Shake off the euphoria just a little bit. The United States played exciting, fun soccer against a normally stingy opponent, and the weight of the brutal Costa Rica loss seemed to fade just a little bit. And I really don’t mean to rain on your parade, I don’t. If the U.S. wins big on Tuesday they’re into third place, the last automatic qualifying spot, and if they get some help from Honduras, there’s a very slim chance they could even leapfrog Costa Rica into second. But there’s also the chance the U.S. slip back to the bottom of the table with a loss and other results going against them. So, be happy. Please. But there’s still more work to be done.
Panama has had a mixed start to the Hex. They squeaked out a win away to Honduras and even managed a point at home against Mexico, but they also lost to a Trinidad & Tobago squad that before that point seemed to be the team most likely to finish bottom of the Hex when everything is said and done. No doubt Panama will be looking to get their qualifying campaign back on track at home, not wanting to be leapfrogged for third place by the U.S. There’s also a hint of revenge here, as Panama’s last World Cup qualifying campaign crushingly ended with a late 3-2 loss to the United States in the last round of play. Don’t expect Panama to have forgotten.
L (0-1) - Trinidad & Tobago - WCQ
W (1-0) - Costa Rica - Copa Centroamericana
W (1-0) - El Salvador - Copa Centroamericana
L (0-1) - Honduras - Copa Centroamericana
W (2-1) - Nicaragua - Copa Centroamericana
W (6-0) - Honduras - WCQ
W (1-0) - Jamaica - Friendly
D (0-0) - Serbia - Friendly
L (0-4) - Costa Rica - WCQ
L (2-1) - Mexico - WCQ
What to Watch for:
Formation Game - I know changing tactics and players and whatnot doesn’t make sense after a 6 to nothing win. Why would you change anything? Because you’re on the road in Central America and things are about to get rough, not to mention you lost another couple players to injuries, that’s why. The 4-4-2 diamond worked well against Honduras, especially after grabbing the early goal and forcing them to essentially push more offensively than they probably wanted to so early in the game. But I still think Bruce Arena wants to deploy the 4-2-3-1 when necessary, and I have a sneaking suspicion this is a prime game for it. After Friday, it’s mostly a question of whether you can afford to take Clint Dempsey out of the lineup.
Insane for Jermaine - Jermaine Jones has finished his suspension and will be available for selection against Panama. Arena seemed very impressed with his January Camp, even if his performance pairing with Michael Bradley in the 4-2-3-1 was middling against Serbia. I think he’ll play against Panama, especially with the bit he adds to the midfield and knowing how rough these Hex games get the further on they go. I’m just not sure where his best spot on the field is for the U.S. right now. Or if he even has one.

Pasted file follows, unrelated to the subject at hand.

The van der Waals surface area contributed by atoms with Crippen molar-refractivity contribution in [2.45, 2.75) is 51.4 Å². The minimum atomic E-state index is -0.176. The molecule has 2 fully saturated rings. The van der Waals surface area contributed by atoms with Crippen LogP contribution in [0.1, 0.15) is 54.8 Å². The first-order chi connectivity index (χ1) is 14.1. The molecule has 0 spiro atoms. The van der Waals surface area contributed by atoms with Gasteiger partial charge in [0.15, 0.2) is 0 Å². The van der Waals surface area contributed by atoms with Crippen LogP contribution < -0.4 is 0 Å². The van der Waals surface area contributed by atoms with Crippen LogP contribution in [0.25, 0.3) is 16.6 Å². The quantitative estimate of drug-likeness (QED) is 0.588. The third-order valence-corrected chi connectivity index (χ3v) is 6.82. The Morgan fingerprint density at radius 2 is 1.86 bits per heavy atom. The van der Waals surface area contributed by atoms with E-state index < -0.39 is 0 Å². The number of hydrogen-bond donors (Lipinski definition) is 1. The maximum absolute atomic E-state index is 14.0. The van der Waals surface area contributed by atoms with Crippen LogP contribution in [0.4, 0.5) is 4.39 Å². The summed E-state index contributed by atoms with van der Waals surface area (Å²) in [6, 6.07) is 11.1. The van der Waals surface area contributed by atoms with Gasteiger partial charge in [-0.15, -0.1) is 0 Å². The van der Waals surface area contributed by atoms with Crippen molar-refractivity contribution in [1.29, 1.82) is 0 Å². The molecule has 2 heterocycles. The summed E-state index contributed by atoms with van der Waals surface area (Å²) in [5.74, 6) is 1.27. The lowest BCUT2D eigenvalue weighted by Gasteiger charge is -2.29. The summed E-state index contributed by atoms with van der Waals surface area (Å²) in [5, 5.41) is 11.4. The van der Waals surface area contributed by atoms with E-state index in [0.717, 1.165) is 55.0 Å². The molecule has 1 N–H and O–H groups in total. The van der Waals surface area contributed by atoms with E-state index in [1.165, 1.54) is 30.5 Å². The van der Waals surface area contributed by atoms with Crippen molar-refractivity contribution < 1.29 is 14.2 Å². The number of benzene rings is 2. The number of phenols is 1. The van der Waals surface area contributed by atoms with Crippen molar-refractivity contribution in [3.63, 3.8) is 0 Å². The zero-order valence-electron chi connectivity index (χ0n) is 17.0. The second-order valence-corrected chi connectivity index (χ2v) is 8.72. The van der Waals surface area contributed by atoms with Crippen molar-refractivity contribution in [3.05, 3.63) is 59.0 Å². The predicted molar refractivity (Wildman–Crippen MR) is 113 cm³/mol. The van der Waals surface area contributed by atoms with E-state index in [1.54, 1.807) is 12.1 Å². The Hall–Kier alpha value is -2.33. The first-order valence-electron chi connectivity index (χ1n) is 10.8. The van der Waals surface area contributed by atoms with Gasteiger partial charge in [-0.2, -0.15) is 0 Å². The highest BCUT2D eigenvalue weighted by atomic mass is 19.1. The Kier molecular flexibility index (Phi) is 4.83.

1 Is the Loneliest Number - The striker situation looked just about perfect on Friday, considering a presumed starter and an exciting reserve were sent home from camp due to injury. Dempsey obviously notched a hat trick, but Jozy Altidore also played excellent hold-up ball and distributed well, notching himself an assist and couple more hockey assists on Christian Pulisic and Clint Dempsey goals. And while he’s not the best lone striker in the world, he would certainly be the most likely candidate to fill the role for Arena. Meanwhile, Dempsey seems to have shaken off any concerns related to the irregular heartbeat that kept him sidelined the second half of 2016, but can he go another 90 minutes on just a couple days rest? There are serious questions about how the attack will actually line up against Panama, and as the strikers, go, so goes the rest of the team.
I am very torn on this one, so I’ll throw out two. I think Bruce Arena will most likely stick with the two striker set after how productive it was against Honduras, and it will most likely look like this.
This is essentially the formation the U.S. ran for the vast majority of the game against Honduras, the only major difference being Ream replacing John Anthony Brooks. And that is a very big loss for the U.S., make no mistake. But the back line still looked stable, and Ream’s experience wins out over Walker Zimmerman in Arena’s mind. Or at least how I imagine Arena’s mind. This is the not-broken, not-fixed lineup. On the other hand, I also wouldn’t be surprised to see Arena trot out something more along these lines:
This is the “Let’s just not lose this one” starting XI. Jones is their to give the midfield more bite and prevent counterattacks from starting from further up the field while Bradley sits in the hole. Sacha Kljestan is a very different type of playmaker from Christian Pulisic. Pulisic is all energy, always looking to cut towards goal. Kljestan is a bit more possession-oriented, and is one more apt to look to calm things down and recycle the ball than just run straight at the back line for 90 minutes. Pulisic can do that with the space afforded to him on the wing and the gravitational pull of Jozy Altidore up top, still providing a threat from the outside, and this was the formation that offered up so much space for Darlington Nagbe to run into on the left as well. With three dynamic attackers, the U.S. can afford to be a bit more conservative and just make sure they leave Panama with at least one more point to their name. Either way, the game should be a good one.